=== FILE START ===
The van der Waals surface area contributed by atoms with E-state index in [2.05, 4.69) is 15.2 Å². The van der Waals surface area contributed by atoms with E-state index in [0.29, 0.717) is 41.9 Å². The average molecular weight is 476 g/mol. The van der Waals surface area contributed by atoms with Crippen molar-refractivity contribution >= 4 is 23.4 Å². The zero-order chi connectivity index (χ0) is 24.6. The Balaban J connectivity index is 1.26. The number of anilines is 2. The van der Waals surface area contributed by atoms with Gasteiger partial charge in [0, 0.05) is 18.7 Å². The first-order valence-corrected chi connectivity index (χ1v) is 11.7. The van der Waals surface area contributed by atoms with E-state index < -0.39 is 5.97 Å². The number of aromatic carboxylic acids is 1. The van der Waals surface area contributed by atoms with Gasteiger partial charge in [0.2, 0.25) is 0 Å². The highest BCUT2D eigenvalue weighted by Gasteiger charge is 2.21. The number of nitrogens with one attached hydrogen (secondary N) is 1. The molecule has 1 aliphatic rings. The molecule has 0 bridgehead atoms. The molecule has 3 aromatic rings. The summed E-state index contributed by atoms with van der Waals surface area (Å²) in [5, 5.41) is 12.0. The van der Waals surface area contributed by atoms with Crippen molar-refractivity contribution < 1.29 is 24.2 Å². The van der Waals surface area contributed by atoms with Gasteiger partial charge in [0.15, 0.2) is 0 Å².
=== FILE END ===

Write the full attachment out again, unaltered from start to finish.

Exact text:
The van der Waals surface area contributed by atoms with E-state index in [2.05, 4.69) is 15.2 Å². The van der Waals surface area contributed by atoms with E-state index in [0.29, 0.717) is 41.9 Å². The average molecular weight is 476 g/mol. The van der Waals surface area contributed by atoms with Crippen molar-refractivity contribution >= 4 is 23.4 Å². The zero-order chi connectivity index (χ0) is 24.6. The Balaban J connectivity index is 1.26. The number of anilines is 2. The van der Waals surface area contributed by atoms with Gasteiger partial charge in [0, 0.05) is 18.7 Å². The first-order valence-corrected chi connectivity index (χ1v) is 11.7. The van der Waals surface area contributed by atoms with E-state index < -0.39 is 5.97 Å². The number of aromatic carboxylic acids is 1. The van der Waals surface area contributed by atoms with Gasteiger partial charge in [0.2, 0.25) is 0 Å². The highest BCUT2D eigenvalue weighted by Gasteiger charge is 2.21. The number of nitrogens with one attached hydrogen (secondary N) is 1. The molecule has 1 aliphatic rings. The molecule has 0 bridgehead atoms. The molecule has 3 aromatic rings. The summed E-state index contributed by atoms with van der Waals surface area (Å²) in [5, 5.41) is 12.0. The van der Waals surface area contributed by atoms with Crippen molar-refractivity contribution < 1.29 is 24.2 Å². The van der Waals surface area contributed by atoms with Gasteiger partial charge in [0.15, 0.2) is 0 Å².